The Word Among Us

July/August 2022 Issue

In This World You Will Have Trouble

Finding Meaning in Our Hardships

In This World You Will Have Trouble: Finding Meaning in Our Hardships

Why am I suffering? Or worse yet, why is my loved one having to go through such suffering? Each one of us has probably asked these questions at one time or another. Unfortunately, we have no simple answer as to why God—who we know is faithful and good, who created us out of love—would also allow us to struggle, suffer, and grieve. All we can honestly say is that we don’t really know.

But that’s not the end of the story. Because Jesus himself suffered a harsh death so that we could be saved, we know that suffering can have meaning; it can be used by God in some way for good. And when we are going through hard times, we can look at Jesus on the cross and know that we are not suffering alone or in vain, even when we don’t understand the reason for it.

In this issue, we want to explore how, with the strength of the Lord, we can cope with our trials. We also want to suggest some strategies to help us persevere when we are enduring hard times. No human life is free from trials—whether that’s difficulties at work, struggles with family members, health or financial problems, the loss of loved ones, or natural disasters and accidents. But because Jesus is close to us, we can stand firm through hard times in a way that glorifies God and gives witness to his life in us.

Discipleship and Suffering. There’s a natural tendency to want to avoid or minimize suffering in our lives and in the lives of our loved ones. Unfortunately, the desire to have a trouble-free, happy life can allow a kind of “contract mentality” to creep into our hearts and minds that goes something like this: “As long as I’m a good Christian, as long I honestly seek to obey God’s commandments, he will bless my family or at least protect us from bad circumstances.” Yet we only have to turn to the Scriptures to know that this is not a biblical view—and it’s not what happened to most of those who chose to follow the Lord!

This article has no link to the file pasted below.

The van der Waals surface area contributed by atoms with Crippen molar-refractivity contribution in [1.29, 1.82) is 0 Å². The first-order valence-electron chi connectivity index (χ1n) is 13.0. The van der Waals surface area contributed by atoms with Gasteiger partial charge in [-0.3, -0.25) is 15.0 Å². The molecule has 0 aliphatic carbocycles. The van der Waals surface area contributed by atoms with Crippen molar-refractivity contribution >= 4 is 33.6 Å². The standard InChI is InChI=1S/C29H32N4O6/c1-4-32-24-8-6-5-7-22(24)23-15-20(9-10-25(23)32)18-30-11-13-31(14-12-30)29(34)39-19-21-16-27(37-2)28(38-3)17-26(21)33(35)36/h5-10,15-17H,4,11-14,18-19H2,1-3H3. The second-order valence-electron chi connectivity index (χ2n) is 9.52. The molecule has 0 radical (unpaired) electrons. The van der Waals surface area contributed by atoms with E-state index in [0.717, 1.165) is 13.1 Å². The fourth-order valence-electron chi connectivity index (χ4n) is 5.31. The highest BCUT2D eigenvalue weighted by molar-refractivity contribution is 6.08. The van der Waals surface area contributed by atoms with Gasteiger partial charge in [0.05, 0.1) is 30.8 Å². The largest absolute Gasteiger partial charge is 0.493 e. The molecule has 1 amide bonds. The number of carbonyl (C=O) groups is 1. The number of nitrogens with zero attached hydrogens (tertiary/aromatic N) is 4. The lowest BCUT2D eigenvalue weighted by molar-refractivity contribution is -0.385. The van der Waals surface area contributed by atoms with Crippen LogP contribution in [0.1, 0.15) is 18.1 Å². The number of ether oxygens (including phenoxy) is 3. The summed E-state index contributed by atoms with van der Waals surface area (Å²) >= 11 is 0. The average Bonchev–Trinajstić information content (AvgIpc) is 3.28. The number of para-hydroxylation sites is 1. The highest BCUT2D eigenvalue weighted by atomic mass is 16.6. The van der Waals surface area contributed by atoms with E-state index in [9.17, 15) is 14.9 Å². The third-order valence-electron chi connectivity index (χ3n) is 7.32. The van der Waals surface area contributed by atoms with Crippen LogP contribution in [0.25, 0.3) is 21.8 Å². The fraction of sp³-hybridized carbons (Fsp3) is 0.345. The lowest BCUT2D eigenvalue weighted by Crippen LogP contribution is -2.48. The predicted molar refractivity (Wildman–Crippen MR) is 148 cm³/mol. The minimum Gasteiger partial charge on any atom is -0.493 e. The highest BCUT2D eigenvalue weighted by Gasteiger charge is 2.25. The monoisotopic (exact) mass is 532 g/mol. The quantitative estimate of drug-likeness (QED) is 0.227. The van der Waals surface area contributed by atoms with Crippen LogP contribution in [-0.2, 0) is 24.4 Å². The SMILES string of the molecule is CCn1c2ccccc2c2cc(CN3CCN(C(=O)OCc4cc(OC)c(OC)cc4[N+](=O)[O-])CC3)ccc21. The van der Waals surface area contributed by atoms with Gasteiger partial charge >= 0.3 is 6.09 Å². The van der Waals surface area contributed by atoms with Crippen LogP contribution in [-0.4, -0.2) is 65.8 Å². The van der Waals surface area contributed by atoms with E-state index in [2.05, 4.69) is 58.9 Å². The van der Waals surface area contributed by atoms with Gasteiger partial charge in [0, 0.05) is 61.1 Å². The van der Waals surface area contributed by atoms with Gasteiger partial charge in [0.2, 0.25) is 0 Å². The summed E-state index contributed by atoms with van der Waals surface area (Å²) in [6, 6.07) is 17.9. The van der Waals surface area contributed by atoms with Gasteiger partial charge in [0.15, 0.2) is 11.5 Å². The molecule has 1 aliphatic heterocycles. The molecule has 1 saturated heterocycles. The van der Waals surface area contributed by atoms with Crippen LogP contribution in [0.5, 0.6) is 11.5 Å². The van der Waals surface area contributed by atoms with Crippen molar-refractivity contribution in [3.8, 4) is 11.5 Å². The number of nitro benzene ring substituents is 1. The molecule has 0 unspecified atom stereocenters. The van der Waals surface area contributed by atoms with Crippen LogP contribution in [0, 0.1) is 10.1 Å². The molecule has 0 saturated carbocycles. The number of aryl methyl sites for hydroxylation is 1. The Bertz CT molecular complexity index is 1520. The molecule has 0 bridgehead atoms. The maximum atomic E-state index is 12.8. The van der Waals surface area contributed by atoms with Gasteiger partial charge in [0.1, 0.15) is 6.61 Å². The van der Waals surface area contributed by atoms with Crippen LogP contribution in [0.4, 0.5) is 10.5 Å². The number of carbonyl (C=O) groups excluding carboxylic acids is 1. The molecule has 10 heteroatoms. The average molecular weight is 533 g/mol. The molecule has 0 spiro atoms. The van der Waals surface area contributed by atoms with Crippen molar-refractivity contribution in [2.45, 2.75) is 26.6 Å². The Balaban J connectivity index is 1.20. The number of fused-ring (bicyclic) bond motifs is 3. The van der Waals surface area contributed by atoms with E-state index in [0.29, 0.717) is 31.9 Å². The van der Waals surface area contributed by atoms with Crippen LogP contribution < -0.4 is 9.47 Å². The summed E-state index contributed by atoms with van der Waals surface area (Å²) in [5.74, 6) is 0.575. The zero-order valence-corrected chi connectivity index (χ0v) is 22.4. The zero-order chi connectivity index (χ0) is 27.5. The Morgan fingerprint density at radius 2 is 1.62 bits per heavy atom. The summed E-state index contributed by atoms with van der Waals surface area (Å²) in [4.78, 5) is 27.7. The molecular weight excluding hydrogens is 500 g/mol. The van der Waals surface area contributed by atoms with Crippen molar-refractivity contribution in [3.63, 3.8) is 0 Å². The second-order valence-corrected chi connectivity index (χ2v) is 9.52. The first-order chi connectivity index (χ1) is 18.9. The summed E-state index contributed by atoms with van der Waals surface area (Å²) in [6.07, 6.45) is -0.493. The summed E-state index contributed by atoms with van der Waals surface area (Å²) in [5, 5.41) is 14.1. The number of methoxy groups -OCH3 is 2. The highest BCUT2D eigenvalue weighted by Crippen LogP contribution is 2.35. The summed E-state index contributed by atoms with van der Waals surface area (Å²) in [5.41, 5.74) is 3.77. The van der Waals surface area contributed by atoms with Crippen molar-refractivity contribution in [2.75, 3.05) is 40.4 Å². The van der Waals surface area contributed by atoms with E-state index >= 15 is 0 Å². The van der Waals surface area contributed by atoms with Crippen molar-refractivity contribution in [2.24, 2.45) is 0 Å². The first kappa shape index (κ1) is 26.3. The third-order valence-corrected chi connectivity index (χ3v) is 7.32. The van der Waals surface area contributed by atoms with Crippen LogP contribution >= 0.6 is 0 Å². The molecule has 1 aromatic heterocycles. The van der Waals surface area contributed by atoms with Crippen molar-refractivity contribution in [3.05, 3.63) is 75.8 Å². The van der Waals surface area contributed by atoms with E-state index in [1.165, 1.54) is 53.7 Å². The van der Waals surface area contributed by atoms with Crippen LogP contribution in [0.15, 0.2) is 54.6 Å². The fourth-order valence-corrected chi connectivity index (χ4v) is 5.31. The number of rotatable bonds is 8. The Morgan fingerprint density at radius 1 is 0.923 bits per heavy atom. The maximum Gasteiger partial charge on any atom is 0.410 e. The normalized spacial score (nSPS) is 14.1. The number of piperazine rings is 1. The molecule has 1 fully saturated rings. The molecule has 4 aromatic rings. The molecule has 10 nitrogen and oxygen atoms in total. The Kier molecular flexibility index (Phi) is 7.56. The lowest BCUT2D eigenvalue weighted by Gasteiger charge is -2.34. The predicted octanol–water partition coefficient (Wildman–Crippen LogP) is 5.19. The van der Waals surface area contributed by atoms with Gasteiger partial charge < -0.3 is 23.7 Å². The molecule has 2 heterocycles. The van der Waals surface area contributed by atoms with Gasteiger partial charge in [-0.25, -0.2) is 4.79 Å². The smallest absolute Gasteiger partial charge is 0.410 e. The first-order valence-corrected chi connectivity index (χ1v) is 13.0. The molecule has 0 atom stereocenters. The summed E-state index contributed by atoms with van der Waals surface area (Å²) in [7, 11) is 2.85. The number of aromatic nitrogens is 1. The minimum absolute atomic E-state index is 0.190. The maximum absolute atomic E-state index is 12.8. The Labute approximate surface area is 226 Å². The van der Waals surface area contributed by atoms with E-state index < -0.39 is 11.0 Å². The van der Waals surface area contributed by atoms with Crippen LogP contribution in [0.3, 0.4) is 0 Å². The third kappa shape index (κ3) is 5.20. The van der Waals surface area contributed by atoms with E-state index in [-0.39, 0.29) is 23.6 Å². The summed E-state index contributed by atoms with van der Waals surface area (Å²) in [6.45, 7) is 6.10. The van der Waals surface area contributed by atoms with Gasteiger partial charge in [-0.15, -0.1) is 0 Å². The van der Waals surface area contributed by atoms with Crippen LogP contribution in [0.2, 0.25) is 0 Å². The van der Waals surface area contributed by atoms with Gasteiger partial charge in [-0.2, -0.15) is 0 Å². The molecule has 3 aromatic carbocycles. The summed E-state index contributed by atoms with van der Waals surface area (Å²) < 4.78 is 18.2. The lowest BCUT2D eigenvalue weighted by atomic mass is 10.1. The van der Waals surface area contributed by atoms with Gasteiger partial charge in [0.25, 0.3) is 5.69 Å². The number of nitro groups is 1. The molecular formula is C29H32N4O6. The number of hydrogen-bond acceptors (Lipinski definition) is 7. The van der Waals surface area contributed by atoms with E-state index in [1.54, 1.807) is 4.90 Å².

Just look at prophets like Moses, Ezekiel, Hosea, or Jeremiah. All suffered while they sought with all of their hearts to do God’s will. And Jesus’ resurrection didn’t prevent the early Christians from suffering. In fact, the apostles suffered greatly. Eventually, many were martyred.

Even without persecution or martyrdom, every disciple of Jesus will go through some type of suffering as we follow the Lord. Jesus himself warned us, “If anyone wishes to come after me, he must deny himself and take up his cross daily and follow me” (Luke 9:23, emphasis added). Discipleship involves putting others ahead of ourselves. It involves obedience to the Lord’s will, day in and day out. In short, discipleship involves dying to self. No doubt that’s a struggle at times, but it’s what helps us to grow in holiness.

The Story of Job. But what about the suffering that seems to have no purpose or meaning? How do I deal with the death of a family member whom I love? Or why did I get fired when I worked hard and did nothing wrong? In these times, we can feel a lot like Job in the Old Testament.

For many years, Job had a blessed and happy life: he was healthy and prosperous, and he had a large, loving family. He sought to live for the Lord and was known to be “blameless and upright” (Job 1:8). But Satan thought Job’s righteousness was simply a response to God’s many blessings, so the Lord allowed Satan to test Job. If God’s blessings were taken away, would he still be faithful to God (1:12)?

And so Job lost his health, his family, and the respect of his friends (2:7). He couldn’t understand why he was suffering; he knew he was innocent. His friends tried to offer answers—sometimes simplistic answers—to his suffering. But the reason for his trials still wasn’t clear.

This is the case in our own lives as well. Sometimes we may think that when calamities happen, we must have sinned or displeased the Lord. Of course, at times we may suffer from the result of poor choices. But often our trials seem to have no rhyme or reason. And it is in these times that we need to seek the Lord’s presence.